SCIENCE AND RELIGION: A Historical Introduction

By Leegwater, Arie | Perspectives on Science and Christian Faith, June 2018 | Go to article overview

SCIENCE AND RELIGION: A Historical Introduction


Leegwater, Arie, Perspectives on Science and Christian Faith


SCIENCE AND RELIGION: A Historical Introduction, 2nd ed. by Gary B. Ferngren, ed. Baltimore, MD: Johns Hopkins University Press, 2017. 484 pages. Paperback; $32.95. ISBN: 9781421421728.

What can one truthfully say about the second edition of a book? To say that the number of chapters remain the same (30) would be a triviality. Or to say that the price has increased by $13 would be an obvious no-brainer. But, to say that the quality of the second edition has improved rather dramatically is worth exploring. Gary Ferngren, Professor of History at Oregon State University and a professor of the history of medicine at First Moscow State Medical University, has been compiling history of science and religion, medicine and religion readers for a number of years. The first edition of Science and Religion: A Historical Introduction (2002) was given a short review in PSCF 56, no. 1 (2004): 62-63. A snippet of Fraser Fleming's laudatory review is on the flyleaf of this newer edition.

Of the many introductory books on the topic of science and religion, Ferngren's Science and Religion set a standard. The first edition was a shortened version (selected entries) of the much longer The History of Science and Religion in the Western Tradition: An Encyclopedia (New York: Garland, 2000). Contributions by leading scholars, such as John H. Brooke, Ronald Numbers, David Lindberg, James Moore, Nicholaas A. Rupke, David Livingstone, among others, gave the book an authoritative voice and thus it served as an extremely attractive choice for instructors teaching undergraduate courses on science and religion. This new edition will certainly play a similar role.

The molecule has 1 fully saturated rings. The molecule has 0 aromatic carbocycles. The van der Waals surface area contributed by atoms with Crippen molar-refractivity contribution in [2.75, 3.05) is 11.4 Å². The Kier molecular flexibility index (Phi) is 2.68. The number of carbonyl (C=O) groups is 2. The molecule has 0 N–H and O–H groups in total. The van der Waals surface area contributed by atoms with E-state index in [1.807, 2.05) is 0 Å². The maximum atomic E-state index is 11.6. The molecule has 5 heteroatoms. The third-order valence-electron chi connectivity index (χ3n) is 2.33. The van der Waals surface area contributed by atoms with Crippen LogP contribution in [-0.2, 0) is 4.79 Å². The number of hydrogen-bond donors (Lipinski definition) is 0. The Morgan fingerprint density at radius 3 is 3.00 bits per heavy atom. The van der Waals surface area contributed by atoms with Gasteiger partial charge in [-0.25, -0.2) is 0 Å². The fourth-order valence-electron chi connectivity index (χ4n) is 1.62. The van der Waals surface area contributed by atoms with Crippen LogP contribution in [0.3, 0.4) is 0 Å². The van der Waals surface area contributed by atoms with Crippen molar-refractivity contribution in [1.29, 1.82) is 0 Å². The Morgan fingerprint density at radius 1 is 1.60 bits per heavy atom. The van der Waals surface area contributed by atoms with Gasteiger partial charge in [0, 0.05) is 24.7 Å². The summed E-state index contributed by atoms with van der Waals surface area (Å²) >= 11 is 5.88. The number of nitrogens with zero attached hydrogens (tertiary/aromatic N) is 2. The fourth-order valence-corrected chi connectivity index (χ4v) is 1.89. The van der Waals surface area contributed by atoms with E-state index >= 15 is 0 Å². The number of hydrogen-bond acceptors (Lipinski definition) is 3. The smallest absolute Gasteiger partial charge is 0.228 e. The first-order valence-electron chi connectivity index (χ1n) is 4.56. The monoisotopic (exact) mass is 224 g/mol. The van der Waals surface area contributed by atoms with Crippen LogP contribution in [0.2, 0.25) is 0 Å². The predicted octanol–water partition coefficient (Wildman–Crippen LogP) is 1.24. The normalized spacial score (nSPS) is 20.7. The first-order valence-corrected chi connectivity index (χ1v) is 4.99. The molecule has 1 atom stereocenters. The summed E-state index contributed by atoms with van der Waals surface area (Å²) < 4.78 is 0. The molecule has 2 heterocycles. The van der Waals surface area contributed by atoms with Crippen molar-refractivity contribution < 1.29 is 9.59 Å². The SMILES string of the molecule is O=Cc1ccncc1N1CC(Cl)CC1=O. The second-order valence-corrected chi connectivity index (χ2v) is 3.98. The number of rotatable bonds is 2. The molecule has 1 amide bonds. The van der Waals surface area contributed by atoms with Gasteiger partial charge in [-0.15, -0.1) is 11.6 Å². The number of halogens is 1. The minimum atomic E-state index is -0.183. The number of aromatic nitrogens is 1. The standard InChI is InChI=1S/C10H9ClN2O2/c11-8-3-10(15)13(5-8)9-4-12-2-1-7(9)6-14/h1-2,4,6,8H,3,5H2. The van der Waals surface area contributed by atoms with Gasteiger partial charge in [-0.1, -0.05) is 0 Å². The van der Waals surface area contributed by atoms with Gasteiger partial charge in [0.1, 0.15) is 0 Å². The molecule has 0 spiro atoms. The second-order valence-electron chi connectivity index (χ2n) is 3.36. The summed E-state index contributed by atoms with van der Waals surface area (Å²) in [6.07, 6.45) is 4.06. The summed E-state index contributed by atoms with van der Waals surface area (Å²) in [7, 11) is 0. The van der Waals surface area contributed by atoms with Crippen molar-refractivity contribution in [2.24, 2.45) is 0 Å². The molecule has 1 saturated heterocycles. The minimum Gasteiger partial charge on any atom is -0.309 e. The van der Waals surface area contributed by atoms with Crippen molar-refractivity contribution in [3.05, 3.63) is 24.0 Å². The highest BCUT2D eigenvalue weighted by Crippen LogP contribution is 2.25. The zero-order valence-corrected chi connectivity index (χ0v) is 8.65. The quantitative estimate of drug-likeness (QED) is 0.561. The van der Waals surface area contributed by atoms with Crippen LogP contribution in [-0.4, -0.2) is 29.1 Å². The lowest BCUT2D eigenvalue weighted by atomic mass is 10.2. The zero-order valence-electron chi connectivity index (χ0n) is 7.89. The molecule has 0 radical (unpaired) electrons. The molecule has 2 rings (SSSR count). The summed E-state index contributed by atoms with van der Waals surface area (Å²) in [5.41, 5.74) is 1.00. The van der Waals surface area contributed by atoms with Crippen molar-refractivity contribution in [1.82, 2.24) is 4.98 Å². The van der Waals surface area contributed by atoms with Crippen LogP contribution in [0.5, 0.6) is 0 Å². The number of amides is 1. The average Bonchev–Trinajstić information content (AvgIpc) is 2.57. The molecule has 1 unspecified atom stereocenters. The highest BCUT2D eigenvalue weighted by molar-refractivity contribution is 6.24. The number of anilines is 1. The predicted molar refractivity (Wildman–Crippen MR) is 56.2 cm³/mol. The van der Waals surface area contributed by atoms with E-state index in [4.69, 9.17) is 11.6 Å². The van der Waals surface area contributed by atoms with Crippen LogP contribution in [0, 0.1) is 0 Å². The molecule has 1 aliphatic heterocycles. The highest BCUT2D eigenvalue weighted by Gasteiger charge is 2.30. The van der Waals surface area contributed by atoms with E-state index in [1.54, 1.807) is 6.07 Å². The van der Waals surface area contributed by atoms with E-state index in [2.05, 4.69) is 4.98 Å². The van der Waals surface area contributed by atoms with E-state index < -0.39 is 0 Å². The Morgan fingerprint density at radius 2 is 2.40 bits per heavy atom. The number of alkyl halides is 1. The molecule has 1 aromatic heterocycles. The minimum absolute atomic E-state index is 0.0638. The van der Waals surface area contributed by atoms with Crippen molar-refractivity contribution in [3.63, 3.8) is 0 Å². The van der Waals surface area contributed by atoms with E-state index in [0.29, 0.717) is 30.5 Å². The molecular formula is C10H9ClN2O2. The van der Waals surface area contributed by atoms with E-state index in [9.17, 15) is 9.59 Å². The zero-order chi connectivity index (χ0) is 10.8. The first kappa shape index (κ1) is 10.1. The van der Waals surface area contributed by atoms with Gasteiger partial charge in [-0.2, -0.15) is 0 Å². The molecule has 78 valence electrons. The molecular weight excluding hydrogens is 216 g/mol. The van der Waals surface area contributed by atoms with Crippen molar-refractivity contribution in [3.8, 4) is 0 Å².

This second edition is more expansive and more in tune with contemporary discussions. The book has a short introduction by Ferngren, stating that the purpose of the volume is "to provide a comprehensive survey of the historical relationship of the Western religious traditions with science from Aristotle to the early twenty-first century" (p. xii). Ferngren also widens the field of discussion to include various other non-Christian traditions, which have gained influence in the West, by adding chapters on Judaism, Asian traditions, and even atheism. This edition also has a revised and updated chapter on premodern Islam. In short, there are a number of chapters retained from the first edition that have been updated in content and given a new bibliography. There are eleven new chapters to whet one's appetite, a number of them in the social sciences. Consequently, some chapters in the first edition were excised or retired. For example, chapters by Colin Russell on the conflict of science and religion and David Wilson on the historiography of science and religion have been dropped. Margaret Osler's chapter on mechanical philosophy and Ronald Numbers's on scientific creationism have also been excised. Interestingly, the chapter by William Dembski on intelligent design has also disappeared.

The book has six parts: Part I (one chapter): Science and Religion: Conflict or Complexity; Part II (four chapters): The Premodern Period; Part III (five chapters): The Scientific Revolution; Part IV (five chapters): Transformations in Geology, Biology, and Cosmology, 1650-1900; Part V (seven chapters): The Response of Religious Traditions; and Part VI (eight chapters): The Theological Implications of Modern Science. …

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